Nobody Was Here: 7th grade in the Life of Me, Penelope

Nobody Was Here: 7th grade in the Life of Me, Penelope

by Alison Pollet
     
 

It's 1981, and nothing is going right in Penelope's life. She has just started seventh grade at Elston Prep, and she and her best friend Stacey aren't getting along. Stacy is all caught up in who's wearing what to whose Bar Mitzvah, and has even become friends with Annabella and Pia, two of the biggest snobs at Elston! At home, things are no better: there's a new… See more details below

  • Checkmark Kids' Club Eligible  Shop Now

Overview

It's 1981, and nothing is going right in Penelope's life. She has just started seventh grade at Elston Prep, and she and her best friend Stacey aren't getting along. Stacy is all caught up in who's wearing what to whose Bar Mitzvah, and has even become friends with Annabella and Pia, two of the biggest snobs at Elston! At home, things are no better: there's a new mother's helper to contend with, and Penelope's little brother Nathaniel just won't leave her alone. And when her parents are at home--which is rare--all they do is fight.

Editorial Reviews

Publishers Weekly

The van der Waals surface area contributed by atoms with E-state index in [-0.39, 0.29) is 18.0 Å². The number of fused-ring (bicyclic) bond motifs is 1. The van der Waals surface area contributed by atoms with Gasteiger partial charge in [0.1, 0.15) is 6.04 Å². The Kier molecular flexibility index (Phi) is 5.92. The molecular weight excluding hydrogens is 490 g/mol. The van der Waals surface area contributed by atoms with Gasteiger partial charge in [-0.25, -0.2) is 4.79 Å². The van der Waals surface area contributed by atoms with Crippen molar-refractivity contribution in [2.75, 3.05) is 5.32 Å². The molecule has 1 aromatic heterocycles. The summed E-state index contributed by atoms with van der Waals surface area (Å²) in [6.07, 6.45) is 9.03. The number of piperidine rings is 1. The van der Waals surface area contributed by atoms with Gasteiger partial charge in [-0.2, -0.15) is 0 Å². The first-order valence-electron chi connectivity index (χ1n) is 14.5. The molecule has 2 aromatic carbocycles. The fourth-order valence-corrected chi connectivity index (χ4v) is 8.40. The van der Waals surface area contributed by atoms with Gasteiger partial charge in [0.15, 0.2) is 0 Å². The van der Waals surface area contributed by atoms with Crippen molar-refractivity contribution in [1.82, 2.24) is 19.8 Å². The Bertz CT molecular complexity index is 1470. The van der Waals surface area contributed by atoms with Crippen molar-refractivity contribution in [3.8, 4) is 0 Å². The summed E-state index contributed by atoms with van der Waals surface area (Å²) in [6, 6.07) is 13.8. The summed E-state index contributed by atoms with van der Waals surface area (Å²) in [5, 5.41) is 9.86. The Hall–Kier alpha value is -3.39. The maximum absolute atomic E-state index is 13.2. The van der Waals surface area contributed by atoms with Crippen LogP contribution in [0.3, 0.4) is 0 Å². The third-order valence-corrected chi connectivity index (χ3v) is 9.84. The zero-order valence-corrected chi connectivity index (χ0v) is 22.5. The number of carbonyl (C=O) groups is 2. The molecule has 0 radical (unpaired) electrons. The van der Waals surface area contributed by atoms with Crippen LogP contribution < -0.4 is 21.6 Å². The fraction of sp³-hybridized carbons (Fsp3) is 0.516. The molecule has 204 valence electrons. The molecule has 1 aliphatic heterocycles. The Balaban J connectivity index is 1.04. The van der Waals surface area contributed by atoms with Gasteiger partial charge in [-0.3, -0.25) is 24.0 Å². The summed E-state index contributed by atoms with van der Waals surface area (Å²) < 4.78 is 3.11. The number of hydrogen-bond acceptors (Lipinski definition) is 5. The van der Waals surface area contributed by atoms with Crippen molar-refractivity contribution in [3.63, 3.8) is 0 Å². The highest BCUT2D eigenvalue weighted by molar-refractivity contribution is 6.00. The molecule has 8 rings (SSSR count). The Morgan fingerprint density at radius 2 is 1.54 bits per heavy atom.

Set in 1981 at an elite New York City private school, Pollet's (When I Was a Girl) first novel trenchantly evokes middle school social life in all its hazards and perplexities. Penelope Schwartzbaum has just entered seventh grade at Elston Prep, where her homeroom teacher welcomes everyone by saying, "This year we're going to try and break you." Penelope already imagines herself breaking, "snapping in half like one of the Number 2 pencils in the front pouch of her backpack." She's growing away from her socially savvy best friend, Stacy, but knows that a best friend is crucial to survival. And her parents are too busy advancing their careers (and going out-just what is Penelope's mother up to with that handsome younger client?) to pay much attention. Confusion in algebra pales next to Penelope's dazed response to the social dynamics. When the most powerful girl in class demands that Penelope and Stacy sign "The Pledge" to snub new kids, Penelope adds her name in "scratchy, minuscule letters" ("If it wasn't really her signature, it wasn't really her, right?"). Graffiti erupts around school, denouncing the girls behind The Pledge; Pollet expertly lays out the clues and leaves it to readers to deduce that Penelope is the author. Pollet gets all the details right, from how a clique attacks a victim to the trappings of a fancy bat mitzvah, and then delves beneath the surface to explore the pressures on the protagonists and even their parents, delivering a full-bodied and compassionate work. Ages 10-13. (July) Copyright 2004 Reed Business Information.